Something Like GraceJuly 22, 2013
Mark was in town to be the best man in an old friend’s wedding—on a vacation, of sorts—when the unthinkable happened and he was involved in a horrendous traffic accident. He was ejected from his rental car. His injuries were severe and life threatening.
Mark’s family was halfway across the country. Getting to Mark quickly seemed impossible. But this is where the story takes a turn:
Mark’s family found a flight leaving that morning from their local airport, with the exact number of available seats that they needed. As they bought the tickets, they explained the nature of their emergency. They got to the airport in the nick of time. While checking in, they were approached by an airline employee who asked if they’d already arranged a rental car. They told him that they hadn’t—they hadn’t even stopped to get their clothes.
They didn’t know it at the time, but the employee who’d approached them was the pilot of the plane. He’d learned of the family emergency and held the plane for them. He knew how serious Mark’s accident had been, as he’d happened to drive right past the accident scene on his way to the airport before the first leg of the flight.
When the plane landed, the pilot requested that Mark’s family be given priority in leaving the plane, then he followed them and drove them to the hospital. Amazingly, Mark’s entire family reached the hospital before he’d even come out of the operating room.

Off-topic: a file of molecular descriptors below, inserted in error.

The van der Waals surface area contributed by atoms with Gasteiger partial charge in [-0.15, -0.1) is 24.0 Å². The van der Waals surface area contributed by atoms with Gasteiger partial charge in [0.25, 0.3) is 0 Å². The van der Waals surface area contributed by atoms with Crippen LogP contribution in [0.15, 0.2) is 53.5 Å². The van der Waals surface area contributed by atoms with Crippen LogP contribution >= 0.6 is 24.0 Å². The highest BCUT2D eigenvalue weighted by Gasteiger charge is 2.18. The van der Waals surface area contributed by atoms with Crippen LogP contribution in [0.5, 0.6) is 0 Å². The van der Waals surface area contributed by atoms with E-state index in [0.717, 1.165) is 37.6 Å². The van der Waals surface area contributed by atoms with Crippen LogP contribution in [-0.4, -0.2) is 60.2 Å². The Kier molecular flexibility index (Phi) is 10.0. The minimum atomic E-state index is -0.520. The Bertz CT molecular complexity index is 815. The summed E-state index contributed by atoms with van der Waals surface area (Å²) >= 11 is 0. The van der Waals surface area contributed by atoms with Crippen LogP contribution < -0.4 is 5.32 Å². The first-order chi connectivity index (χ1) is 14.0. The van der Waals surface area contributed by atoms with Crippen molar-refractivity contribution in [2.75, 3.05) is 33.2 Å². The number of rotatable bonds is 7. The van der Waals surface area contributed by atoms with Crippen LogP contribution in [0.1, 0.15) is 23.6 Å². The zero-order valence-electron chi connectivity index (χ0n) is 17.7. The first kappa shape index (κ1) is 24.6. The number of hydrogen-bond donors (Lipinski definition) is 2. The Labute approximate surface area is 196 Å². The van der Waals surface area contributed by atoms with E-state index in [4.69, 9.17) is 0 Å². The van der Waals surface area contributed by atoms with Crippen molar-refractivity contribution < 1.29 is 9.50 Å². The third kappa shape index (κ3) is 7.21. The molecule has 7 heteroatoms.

Mark’s dad told me this story while Mark, dozing in his ICU bed, chimed in occasionally with a word or two. It gave me chills—as his nurse, I’d read the operative reports and seen the scans; I knew how critical his injuries had been, how easily things could have gone much differently.
The American Nurses Association definition of nursing includes “alleviation of suffering through the diagnosis and treatment of human response.” All too often, especially in the trauma ICU, people are responding to unexpected tragedy and loss with shock and pain, and alleviation of suffering is not always possible or realistic.
In Mark’s case, I was reminded of the flip side of suffering, where the love and bonds of family, good medicine, and the unsolicited kindness of strangers come together to paint a beautiful picture of the human experience.
It’s nursing that affords me this view. I feel fortunate to be a member of a profession that I love.